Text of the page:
I don’t want to exist at a distance, afraid of life or afraid of potential – I want to embrace it, lean into it – I want to feel it all. That being said, some things are much more pleasant than others and as much as I am sure that I want to feel it all, choosing to be sober, I don’t always believe that 100%. Because I jump up off my mat, I click through channels, I check Facebook before I go to bed, I scroll Instagram while laying next to my partner on the couch after supper, I leave a meeting without chatting with anyone, I get caught up in my own insecurities and can’t focus on another’s message… all of these things I do because I am afraid – bottom line.
What am I afraid of? It varies, in content and size. Sometimes it’s a soul baring fear, deeply entrenched in the core of who I am – so much so that I have a really hard time discerning it’s existence. Other times it’s basic – it’s ego based or it’s petty. Either way, it stops me – I let it stop me. I choose fear, instead of love, so often because it’s my habit. It’s what I have been taught, it’s what I have accepted and it’s what has propelled me thus far in life.
The thing is, despite the fact that I’ve survived up until now – have I really lived? Of course I have lived, but not the life I really wanted. It is only within these last 19 months that I’ve begun to live the life that I’ve always wanted. I have begun to embrace change, really contemplate and participate in my own spiritual, mental and physical growth and want more for myself and for those around me. This life, this one has to be worth witnessing and participating in, right? I value it so much – I thank God every single day for the blessings heaped upon me – the ability to witness a whole 24 hours without a drink is still an absolute miracle for me – all of the wonderful and amazing things that have come my way in this sober life – they have to be worth feeling, right? Then why do I still avoid them?
FEAR. Fear, for me, seems to be a consistent answer. It seems to me that it’s been a motivator for me since I was very young. Alcoholic home, troubled relationship with my absent father, a rebellious streak.. etc. etc. I could go on – fear guided me. Fear shaped my perspective, crafted my decisions and decided my responses. I took no responsibility.
The thing that I am considering today is – maybe I do have a choice? Not in the presence of fear, but in my reaction to it. Maybe I get to choose love, instead. Maybe I get to face fear, head on and decide that it’s not debilitating. I wish that I could explain the benefit, but truly I wouldn’t have believed it had you told me, until I had experienced it myself: facing your fears, your absolute wildest, most ingrained fears, reaps rewards you could have never dreamed of. And the only reason I believe that is because for me, that’s exactly what happened.
My biggest fear for almost all of my adult life was living. Living without drinking, having to cope, having to deal or having to really, truly bear witness to the life that I had set up for myself – or so I thought – was the most terrifying possibility for me, so much so that it quite literally was NOT even a possibility. Until it was.
God intervened, I am sure. One day, it was a possibility. Although I still had this immense, overwhelming, totally-sure-I-was-right-about-it fear – I decided to take a chance. To try things the opposite of the way that I would usually – to try another route, that I didn’t know or believe in or understand – but just to try. Granted, the bottom that I was at when I got sober was not a pleasant place. It was lonely, desolate really.. it was quiet and cold and somber and frankly, it felt like dying while I was still breathing. So potentially, any other option looked better to me – but I didn’t know of a single one.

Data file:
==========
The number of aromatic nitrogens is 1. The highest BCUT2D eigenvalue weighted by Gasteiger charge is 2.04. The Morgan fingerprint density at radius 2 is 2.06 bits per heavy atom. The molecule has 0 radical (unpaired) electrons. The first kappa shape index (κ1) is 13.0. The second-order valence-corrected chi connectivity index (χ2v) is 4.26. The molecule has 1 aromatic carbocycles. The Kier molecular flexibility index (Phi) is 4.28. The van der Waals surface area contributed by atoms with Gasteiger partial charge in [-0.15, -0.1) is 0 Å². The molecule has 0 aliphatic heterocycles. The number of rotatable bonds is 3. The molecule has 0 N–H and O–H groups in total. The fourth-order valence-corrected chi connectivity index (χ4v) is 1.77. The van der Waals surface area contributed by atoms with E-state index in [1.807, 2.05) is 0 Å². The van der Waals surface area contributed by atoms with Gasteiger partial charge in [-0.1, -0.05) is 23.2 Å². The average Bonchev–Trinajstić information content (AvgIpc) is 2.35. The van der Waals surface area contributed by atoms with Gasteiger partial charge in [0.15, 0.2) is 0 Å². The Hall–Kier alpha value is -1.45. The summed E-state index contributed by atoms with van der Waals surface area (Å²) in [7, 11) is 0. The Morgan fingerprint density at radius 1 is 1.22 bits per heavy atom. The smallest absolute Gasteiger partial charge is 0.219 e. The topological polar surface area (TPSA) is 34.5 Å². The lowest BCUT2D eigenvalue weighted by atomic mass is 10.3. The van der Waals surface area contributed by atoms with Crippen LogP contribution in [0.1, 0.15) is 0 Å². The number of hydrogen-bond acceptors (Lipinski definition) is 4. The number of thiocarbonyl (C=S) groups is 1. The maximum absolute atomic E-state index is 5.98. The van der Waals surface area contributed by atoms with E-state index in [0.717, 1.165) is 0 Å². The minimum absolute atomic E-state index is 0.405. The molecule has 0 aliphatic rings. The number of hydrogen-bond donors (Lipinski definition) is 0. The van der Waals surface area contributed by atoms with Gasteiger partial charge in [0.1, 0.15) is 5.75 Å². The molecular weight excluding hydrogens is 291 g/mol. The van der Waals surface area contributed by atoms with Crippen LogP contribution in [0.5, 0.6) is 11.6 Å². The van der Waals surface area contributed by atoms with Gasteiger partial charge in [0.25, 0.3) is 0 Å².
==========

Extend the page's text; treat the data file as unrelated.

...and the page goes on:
Even in sobriety, as challenges came up and I was intimidated, I was afraid – I decided not to take my usual route – I tried the suggestions of other people who had the kind of life that I wanted. I did what they did, instead of what I wanted to do.
You’d be absolutely right to think that I was out of my mind – listening to strangers suggest how to live my life. But here’s the thing – I was absolutely, totally out of my mind. I was hungry – I was starving – and I didn’t know what for. I was dying, on the inside and I couldn’t find a word to express it. My life was winding into a storm of meaninglessness and I couldn’t stop it. I was an alcoholic with no sight of the dry shore, and I had no clue where to start. So I took suggestions. I asked for help. I stepped out of my comfort zone. I looked the fears that I had right in the face and said “not today”.
And I still have to say that, out loud, some days. Some days I don’t.
Some days, like today, I need to say it and think it and write about it and talk about it at a meeting and hear other alcoholics talk about their fears.
As one lovely lady spoke this evening of her own fears about what life in sobriety holds for her, I wanted to whisper: I’m afraid too. We’re all afraid. And it’s okay.
Because it really, truly is okay. We’re going to get through this. We’re going to find out that life is much more beautiful on the other side of fear, when we embrace it, lean into it and really, truly recognize that fear will not be our undoing.
My hope for tonight, this grey and murky April evening, is that at least one fear is comforted by reading these words – you are not alone. You will never be alone.
Fear is natural and real and it’s perfectly normal, especially when we get closer to our true selves.